The Omnia uses a 32-bit ESS Sabre DAC, and Audiolab’s design team has paid great attention in particular to the post-DAC active filter. This uses op-amps specifically selected for their “synergy” with the ESS Sabre DAC.
The Omnia has a sturdy, well-built casework that feels every inch of its price tag. Its aluminium enclosure comes in black or silver finishes, and it looks smart, too.
Our only complaint is with the CD disc tray, which feels flimsy to the touch compared to the rock-solid build of the rest of the Omnia. Audiolab says that the disc-reading mechanism is based on the one used in the 6000CDT transport, and uses a high-precision optical system and an electronic data buffer that should minimise any disc-reading errors. We’re happy to report that the flimsiness of the tray doesn’t affect playback performance – just our impression of the product’s quality.
Compared to the more lifestyle-leaning designs of the Technics, Cambridge Audio Evo and Naim Uniti systems, the Omnia’s appearance is decidedly reserved. The front panel keeps things simple with the slim CD tray slot and a handful of small, responsive buttons for power, source selection, playback and volume control.
That’s because the spotlight is given over to the glorious 4.3-inch full-colour IPS LCD screen that dominates the front panel. It’s clear Audiolab’s designers have taken special care with this display: it’s large, easy to read from a distance, displays album artwork and plenty of useful track information without ever looking busy.
You can even pick different displays: select either analogue or digital VU meters that show real-time decibel levels for the left and right channels. It adds a lovely touch of the old school to a modern hi-fi device and a sense of levity to the Omnia.
While we wish there was a physical volume dial to go with that display, the included remote control does the job well enough. It’s a solidly made handset that feels nice to hold and we found it intuitive in use and a better alternative to the Play-Fi app for adjusting the Omnia’s playback, source and volume.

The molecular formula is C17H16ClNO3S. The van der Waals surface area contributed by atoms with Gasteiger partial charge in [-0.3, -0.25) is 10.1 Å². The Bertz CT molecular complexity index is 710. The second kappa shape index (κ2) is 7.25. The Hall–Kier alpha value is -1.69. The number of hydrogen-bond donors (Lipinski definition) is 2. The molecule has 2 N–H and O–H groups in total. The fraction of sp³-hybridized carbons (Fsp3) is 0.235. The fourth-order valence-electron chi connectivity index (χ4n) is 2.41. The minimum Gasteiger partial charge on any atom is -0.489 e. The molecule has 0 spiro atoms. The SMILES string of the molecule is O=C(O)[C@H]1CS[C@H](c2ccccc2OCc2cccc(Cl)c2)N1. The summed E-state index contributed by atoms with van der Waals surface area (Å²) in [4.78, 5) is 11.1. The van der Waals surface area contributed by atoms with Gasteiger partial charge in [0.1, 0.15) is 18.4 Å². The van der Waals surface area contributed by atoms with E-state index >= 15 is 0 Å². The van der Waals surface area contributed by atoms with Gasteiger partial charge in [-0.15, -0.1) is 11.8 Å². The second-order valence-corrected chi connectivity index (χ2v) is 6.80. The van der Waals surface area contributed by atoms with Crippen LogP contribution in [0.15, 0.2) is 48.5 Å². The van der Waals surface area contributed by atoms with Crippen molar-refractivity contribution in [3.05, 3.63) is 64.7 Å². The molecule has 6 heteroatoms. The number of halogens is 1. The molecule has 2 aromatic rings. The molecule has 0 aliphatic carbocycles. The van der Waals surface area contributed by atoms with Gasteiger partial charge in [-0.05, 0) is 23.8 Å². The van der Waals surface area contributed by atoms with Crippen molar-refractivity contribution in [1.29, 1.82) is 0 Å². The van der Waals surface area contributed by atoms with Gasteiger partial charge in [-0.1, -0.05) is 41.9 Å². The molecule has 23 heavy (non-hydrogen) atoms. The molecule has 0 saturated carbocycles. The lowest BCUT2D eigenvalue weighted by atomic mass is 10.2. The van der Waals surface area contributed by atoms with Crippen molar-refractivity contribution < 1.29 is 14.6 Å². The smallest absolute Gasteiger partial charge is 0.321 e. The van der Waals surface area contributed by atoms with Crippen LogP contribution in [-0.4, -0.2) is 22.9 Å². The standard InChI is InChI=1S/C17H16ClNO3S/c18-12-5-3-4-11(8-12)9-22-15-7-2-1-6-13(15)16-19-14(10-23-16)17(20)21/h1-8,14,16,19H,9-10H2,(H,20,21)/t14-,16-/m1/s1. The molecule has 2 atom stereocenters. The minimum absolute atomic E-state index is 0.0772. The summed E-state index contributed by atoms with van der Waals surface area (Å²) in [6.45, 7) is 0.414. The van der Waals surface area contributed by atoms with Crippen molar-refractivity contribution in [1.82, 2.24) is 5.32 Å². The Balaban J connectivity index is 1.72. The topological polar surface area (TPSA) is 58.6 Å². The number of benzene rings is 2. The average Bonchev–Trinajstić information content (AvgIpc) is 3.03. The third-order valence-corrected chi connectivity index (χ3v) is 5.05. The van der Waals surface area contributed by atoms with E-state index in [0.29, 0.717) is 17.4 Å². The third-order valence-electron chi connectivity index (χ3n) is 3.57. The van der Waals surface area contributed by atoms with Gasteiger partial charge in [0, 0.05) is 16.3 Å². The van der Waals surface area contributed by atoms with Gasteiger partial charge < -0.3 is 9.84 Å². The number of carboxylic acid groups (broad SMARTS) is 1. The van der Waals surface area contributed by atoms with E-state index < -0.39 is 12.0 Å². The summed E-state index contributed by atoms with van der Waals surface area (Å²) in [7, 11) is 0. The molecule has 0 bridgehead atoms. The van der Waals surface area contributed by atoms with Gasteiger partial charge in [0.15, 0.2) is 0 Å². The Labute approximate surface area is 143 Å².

The Omnia is a weighty and easy listen from the second we press play. The sound is rooted with authority, is clear and defined, with a decent handle on rhythm and timing.
We play A Perfect Circle’s Thirteenth Step album on CD, and the Omnia shows off its power. It’s a big and bold performance, with ample grunt and texture to the heavy guitars and ferocious drums. Vocals are focused and forthright.
While we could do with more outright attack and punch, we like how open and spacious it all sounds. There’s good dynamic contrast, with the Audiolab able to reach the charging intensity of the heavier chorus with as much skill as the quieter, more sombre moments of Pet.
Switch to Chilly Gonzales’ piano compositions (played on CD and streaming via Tidal), and you can clearly hear the deep textures and resonances around each piano note being struck, as well as the higher tinkling notes that are crystal clear (but never bright). It’s a skilled and smooth approach, with a balance that we could listen to for hours without tiring.
This easy-going character is replicated across all of the Audiolab’s many sources and inputs, including the headphones port (which we tested using Focal’s excellent Clear Mg over-ears). However, we found that songs through Bluetooth sounded the weakest; the Omnia has so many ways of playing music, we’d use any of them instead of Bluetooth.
It may be nearly half the price, but the talented Technics SA-C600 system shares more features in common with the Omnia than other rivals, especially the CD player. The Technics may not be as big-scaled, open or reveal as much detail as the Omnia, but it’s more adept at conveying enthusiasm, rhythmic precision and dynamic punch – all qualities that the Omnia could do with a healthy dose of.
The rapid-fire keys – which time with stunning precision – and rousing sense of momentum in Gonzales’ Blizzard in B Flat Minor are more immediate and captivating through the Technics. The interplay of notes and precise edges in songs like Four Tet’s Circling or Massive Attack’s Teardrop is more tangible, too. While Omnia is more capable in hi-fi terms, we simply want a bit more punch and drive to the proceedings.
As it stands, though, the Omnia is extremely easy to listen to, and we can imagine many being more than content with its smooth, authoritative presentation. If you’re after a high-performing streaming system with all the bells and whistles you can think of, this Audiolab is well worth considering.
- Sound 4
- Features 5
- Build 4
Read our review of the Technics SA-C600
Also consider the Cambridge Audio Evo 75